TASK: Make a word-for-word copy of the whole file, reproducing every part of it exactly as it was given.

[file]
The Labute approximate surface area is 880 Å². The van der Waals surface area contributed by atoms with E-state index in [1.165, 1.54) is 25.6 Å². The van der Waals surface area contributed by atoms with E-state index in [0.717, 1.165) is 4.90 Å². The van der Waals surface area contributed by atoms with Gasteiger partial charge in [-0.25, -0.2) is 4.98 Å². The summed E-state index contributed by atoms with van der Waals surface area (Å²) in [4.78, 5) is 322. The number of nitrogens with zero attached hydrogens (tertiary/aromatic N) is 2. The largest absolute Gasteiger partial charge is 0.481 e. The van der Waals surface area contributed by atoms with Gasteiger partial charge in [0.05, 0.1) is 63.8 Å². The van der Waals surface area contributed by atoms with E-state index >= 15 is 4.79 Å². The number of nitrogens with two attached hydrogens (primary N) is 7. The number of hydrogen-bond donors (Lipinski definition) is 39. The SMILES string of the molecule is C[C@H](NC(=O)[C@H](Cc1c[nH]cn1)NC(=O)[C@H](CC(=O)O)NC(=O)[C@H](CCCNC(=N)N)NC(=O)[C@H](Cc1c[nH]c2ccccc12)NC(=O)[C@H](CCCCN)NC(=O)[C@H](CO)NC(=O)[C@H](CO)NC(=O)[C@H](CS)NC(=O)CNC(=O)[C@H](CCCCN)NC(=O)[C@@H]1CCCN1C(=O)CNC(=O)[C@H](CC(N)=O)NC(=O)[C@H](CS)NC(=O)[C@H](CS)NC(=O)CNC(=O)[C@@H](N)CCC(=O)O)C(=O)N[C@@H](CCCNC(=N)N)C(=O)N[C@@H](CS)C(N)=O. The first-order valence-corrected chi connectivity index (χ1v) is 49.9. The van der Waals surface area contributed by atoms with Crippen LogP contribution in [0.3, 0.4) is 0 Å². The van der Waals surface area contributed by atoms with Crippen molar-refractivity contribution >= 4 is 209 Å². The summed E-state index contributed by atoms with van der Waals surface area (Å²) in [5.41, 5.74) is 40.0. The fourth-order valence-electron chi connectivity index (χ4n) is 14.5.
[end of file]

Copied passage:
The Labute approximate surface area is 880 Å². The van der Waals surface area contributed by atoms with E-state index in [1.165, 1.54) is 25.6 Å². The van der Waals surface area contributed by atoms with E-state index in [0.717, 1.165) is 4.90 Å². The van der Waals surface area contributed by atoms with Gasteiger partial charge in [-0.25, -0.2) is 4.98 Å². The summed E-state index contributed by atoms with van der Waals surface area (Å²) in [4.78, 5) is 322. The number of nitrogens with zero attached hydrogens (tertiary/aromatic N) is 2. The largest absolute Gasteiger partial charge is 0.481 e. The van der Waals surface area contributed by atoms with Gasteiger partial charge in [0.05, 0.1) is 63.8 Å². The van der Waals surface area contributed by atoms with E-state index >= 15 is 4.79 Å². The number of nitrogens with two attached hydrogens (primary N) is 7. The number of hydrogen-bond donors (Lipinski definition) is 39. The SMILES string of the molecule is C[C@H](NC(=O)[C@H](Cc1c[nH]cn1)NC(=O)[C@H](CC(=O)O)NC(=O)[C@H](CCCNC(=N)N)NC(=O)[C@H](Cc1c[nH]c2ccccc12)NC(=O)[C@H](CCCCN)NC(=O)[C@H](CO)NC(=O)[C@H](CO)NC(=O)[C@H](CS)NC(=O)CNC(=O)[C@H](CCCCN)NC(=O)[C@@H]1CCCN1C(=O)CNC(=O)[C@H](CC(N)=O)NC(=O)[C@H](CS)NC(=O)[C@H](CS)NC(=O)CNC(=O)[C@@H](N)CCC(=O)O)C(=O)N[C@@H](CCCNC(=N)N)C(=O)N[C@@H](CS)C(N)=O. The first-order valence-corrected chi connectivity index (χ1v) is 49.9. The van der Waals surface area contributed by atoms with Crippen LogP contribution in [0.3, 0.4) is 0 Å². The van der Waals surface area contributed by atoms with Crippen molar-refractivity contribution >= 4 is 209 Å². The summed E-state index contributed by atoms with van der Waals surface area (Å²) in [5.41, 5.74) is 40.0. The fourth-order valence-electron chi connectivity index (χ4n) is 14.5.